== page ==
Thank you for reading this so deeply and accurately, for following the journey to its intended conclusion, and for leaving such a stunning analysis. Your insights mean so much. My deepest gratitude. 

Starward's picture

I think this poem also

I think this poem also contains what will someday be the title of your entire collection (in the way Stevens wanted to title his collected poems as "The Whole Harmonium") will be Practicing Immortal On Currents Of Light.  At this point, I should like to amend a comment I made months ago, and nominate this poem, because it contains this phrase at its center, as the absolute center of your entire collection, and the focal point around which all of your other poems orbit, or will orbit as you post new ones.  This poem is a star, and light and warmth are being fused from the words you have given it, and then flow into and through and around the other poems as they orbit around this star.  This poem reminds me of Stevens' centerpiece poem, Notes Toward A Supreme Fiction (although your poem is not quite as wordy as his):  he was great before he wrote it, and those who loved to read his poems already knew this; but when he published Notes, his greatness ascended to a superlative level.  This poem has made that ascension, from your greatness to your superlative greatness,  And that is not a stopping point; this poem has achieved such a height, and your next poems will extend the breadth of that height, if that makes sense.  


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patriciajj's picture

I'm going to consider the

I'm going to consider the phrase you quoted for the title of my book—if I can ever get past all the hurdles of editing and publishing. I can't thank you enough for helping me climb over one of the major roadblocks I'm having in the process of putting together a collection, and that is settling on a title, which, as you know, is everything.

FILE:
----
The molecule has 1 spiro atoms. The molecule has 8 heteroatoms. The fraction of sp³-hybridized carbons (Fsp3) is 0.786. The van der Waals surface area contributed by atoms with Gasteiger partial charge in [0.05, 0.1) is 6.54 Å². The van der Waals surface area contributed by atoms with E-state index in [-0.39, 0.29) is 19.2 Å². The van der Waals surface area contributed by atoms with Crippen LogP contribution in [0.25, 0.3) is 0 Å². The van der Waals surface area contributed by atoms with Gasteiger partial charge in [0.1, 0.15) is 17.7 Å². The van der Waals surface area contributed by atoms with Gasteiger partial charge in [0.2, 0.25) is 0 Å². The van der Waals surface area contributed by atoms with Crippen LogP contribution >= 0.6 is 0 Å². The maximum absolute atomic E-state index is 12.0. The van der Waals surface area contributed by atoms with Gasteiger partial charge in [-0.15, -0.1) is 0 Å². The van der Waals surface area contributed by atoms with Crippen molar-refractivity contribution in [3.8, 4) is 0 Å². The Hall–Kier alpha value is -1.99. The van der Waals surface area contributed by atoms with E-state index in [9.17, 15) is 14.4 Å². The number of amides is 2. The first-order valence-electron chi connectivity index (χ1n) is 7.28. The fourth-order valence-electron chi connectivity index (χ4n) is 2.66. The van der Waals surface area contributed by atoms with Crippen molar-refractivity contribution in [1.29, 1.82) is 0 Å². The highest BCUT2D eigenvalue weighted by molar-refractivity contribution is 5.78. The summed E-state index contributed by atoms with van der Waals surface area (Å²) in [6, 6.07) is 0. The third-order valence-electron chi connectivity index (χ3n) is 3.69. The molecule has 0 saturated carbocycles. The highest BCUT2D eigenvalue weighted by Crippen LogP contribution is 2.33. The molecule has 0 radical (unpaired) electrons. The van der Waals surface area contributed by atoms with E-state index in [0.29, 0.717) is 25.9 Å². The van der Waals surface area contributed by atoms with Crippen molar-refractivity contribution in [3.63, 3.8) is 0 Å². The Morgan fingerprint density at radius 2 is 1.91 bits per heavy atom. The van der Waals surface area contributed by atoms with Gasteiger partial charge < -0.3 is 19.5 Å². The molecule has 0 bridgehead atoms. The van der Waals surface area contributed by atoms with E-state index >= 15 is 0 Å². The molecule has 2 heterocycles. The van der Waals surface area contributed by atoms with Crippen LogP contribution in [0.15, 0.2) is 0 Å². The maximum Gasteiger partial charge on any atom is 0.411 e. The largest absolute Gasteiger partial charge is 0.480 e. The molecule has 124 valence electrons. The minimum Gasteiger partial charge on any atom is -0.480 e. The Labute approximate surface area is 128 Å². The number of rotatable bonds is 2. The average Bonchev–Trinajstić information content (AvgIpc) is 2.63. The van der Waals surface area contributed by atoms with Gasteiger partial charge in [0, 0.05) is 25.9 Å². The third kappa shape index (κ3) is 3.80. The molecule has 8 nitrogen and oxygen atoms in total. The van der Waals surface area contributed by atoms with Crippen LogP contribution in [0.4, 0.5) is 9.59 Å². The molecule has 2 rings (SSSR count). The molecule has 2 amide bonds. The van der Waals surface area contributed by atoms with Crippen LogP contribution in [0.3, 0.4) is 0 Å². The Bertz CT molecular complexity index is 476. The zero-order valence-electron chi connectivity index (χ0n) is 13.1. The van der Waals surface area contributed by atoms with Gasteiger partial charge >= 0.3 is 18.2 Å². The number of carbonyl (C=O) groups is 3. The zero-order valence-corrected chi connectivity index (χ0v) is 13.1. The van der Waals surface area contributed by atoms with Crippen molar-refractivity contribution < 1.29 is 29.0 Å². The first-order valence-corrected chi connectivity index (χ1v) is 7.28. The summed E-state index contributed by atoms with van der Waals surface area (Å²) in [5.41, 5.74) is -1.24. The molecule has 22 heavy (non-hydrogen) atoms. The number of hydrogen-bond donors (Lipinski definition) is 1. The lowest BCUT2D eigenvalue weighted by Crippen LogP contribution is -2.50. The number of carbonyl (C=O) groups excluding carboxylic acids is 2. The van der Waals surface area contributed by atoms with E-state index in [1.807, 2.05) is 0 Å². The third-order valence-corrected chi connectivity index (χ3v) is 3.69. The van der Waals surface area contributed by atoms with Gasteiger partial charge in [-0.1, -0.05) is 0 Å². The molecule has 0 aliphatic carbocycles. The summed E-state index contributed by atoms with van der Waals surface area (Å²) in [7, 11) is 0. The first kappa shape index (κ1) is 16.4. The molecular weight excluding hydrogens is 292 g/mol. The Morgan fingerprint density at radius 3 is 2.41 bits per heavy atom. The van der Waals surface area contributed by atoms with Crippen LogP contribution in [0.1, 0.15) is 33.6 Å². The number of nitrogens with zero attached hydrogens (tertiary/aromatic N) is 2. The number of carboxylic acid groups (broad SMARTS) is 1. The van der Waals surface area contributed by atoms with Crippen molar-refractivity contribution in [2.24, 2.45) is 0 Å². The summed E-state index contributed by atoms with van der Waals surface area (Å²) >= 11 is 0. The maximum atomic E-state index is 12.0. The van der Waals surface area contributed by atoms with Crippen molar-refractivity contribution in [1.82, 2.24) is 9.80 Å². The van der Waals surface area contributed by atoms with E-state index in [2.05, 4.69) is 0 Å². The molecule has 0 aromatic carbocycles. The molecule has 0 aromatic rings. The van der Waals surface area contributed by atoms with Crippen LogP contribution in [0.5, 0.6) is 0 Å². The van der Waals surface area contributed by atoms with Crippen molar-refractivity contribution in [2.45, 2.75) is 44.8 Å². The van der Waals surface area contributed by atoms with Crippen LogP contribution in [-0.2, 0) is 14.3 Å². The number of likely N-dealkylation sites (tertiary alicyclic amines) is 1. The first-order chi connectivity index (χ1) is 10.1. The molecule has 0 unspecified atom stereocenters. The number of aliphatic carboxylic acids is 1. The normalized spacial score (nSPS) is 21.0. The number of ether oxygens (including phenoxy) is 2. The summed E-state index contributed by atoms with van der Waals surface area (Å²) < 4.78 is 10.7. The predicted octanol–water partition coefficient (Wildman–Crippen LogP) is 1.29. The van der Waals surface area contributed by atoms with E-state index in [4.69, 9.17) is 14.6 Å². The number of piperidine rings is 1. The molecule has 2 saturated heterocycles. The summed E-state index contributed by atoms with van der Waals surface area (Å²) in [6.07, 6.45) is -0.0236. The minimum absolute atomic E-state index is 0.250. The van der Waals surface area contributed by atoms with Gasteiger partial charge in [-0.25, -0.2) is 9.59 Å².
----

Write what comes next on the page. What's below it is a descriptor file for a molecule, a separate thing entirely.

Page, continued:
And if that's not enough, you've given me more motivation to actually do this, to take it out of the safe cabinet of "someday" and onto the table of "Ok, where do I start?" 


I'm forever be grateful for all your advice, opinions and invaluable boosts to my morale. Forever grateful. 





Starward's picture

I think it would make a good

I think it would make a good title for your book because, as a phrase, it is such a key to and a summary of what your poems are all about.  And that phrase will also be very busy in grad school, as enterprising students find ways to use it in their dissertations your poetry.  I believe that phrase---as a title; as a disseration subject; as the gatekeeper at the main entrance to the temple you have built in your poetry---will make you very proud, and will resonate in the minds of many readers.  It takes a possession common to us all---language---and lifts it into the Cosmos.  


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patriciajj's picture

Thank you for that very

Thank you for that very eloquent and validating reply. It means so much. 

Starward's picture

Sorry for my delay in

Sorry for my delay in replying.  I have a massive infection that has entered the painful stage.  Meds have been prescribed, and it is not near as bad as it was yesterday and Sunday.  I am so excited to be on the sidelines to watch your collection of poems continue to form, while your book is also taking form as well.  It put a big grin on my face to think that, someday, grad students sweating over their disserations will envy me for watching this first-hand.  And I am not exagerating; if anything, I am understating.


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patriciajj's picture

So grateful for your

So grateful for your confidence and support, which has meant the world to me. I'll keep you in my prayers. 

Starward's picture

Thank you so much.  At this

Thank you so much.  At this time, I badly need the prayers.  This old carcass of mine needs all the help it can get.  Thanks again.